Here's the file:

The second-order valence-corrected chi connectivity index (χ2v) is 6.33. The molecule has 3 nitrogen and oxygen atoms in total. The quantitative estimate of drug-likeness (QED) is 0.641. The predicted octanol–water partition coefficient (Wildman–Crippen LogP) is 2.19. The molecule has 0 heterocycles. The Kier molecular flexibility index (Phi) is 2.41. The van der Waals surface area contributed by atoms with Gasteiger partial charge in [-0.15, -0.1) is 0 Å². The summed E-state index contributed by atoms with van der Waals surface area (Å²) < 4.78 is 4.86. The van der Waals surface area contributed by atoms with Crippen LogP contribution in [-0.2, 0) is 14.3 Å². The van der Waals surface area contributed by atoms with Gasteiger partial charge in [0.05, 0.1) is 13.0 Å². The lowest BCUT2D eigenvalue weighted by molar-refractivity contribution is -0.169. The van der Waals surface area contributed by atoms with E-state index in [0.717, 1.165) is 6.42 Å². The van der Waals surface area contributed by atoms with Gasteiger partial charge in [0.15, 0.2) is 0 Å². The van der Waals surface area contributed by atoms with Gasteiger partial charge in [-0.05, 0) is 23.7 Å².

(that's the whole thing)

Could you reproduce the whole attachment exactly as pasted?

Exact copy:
The second-order valence-corrected chi connectivity index (χ2v) is 6.33. The molecule has 3 nitrogen and oxygen atoms in total. The quantitative estimate of drug-likeness (QED) is 0.641. The predicted octanol–water partition coefficient (Wildman–Crippen LogP) is 2.19. The molecule has 0 heterocycles. The Kier molecular flexibility index (Phi) is 2.41. The van der Waals surface area contributed by atoms with Gasteiger partial charge in [-0.15, -0.1) is 0 Å². The summed E-state index contributed by atoms with van der Waals surface area (Å²) < 4.78 is 4.86. The van der Waals surface area contributed by atoms with Crippen LogP contribution in [-0.2, 0) is 14.3 Å². The van der Waals surface area contributed by atoms with Gasteiger partial charge in [0.05, 0.1) is 13.0 Å². The lowest BCUT2D eigenvalue weighted by molar-refractivity contribution is -0.169. The van der Waals surface area contributed by atoms with E-state index in [0.717, 1.165) is 6.42 Å². The van der Waals surface area contributed by atoms with Gasteiger partial charge in [0.15, 0.2) is 0 Å². The van der Waals surface area contributed by atoms with Gasteiger partial charge in [-0.05, 0) is 23.7 Å².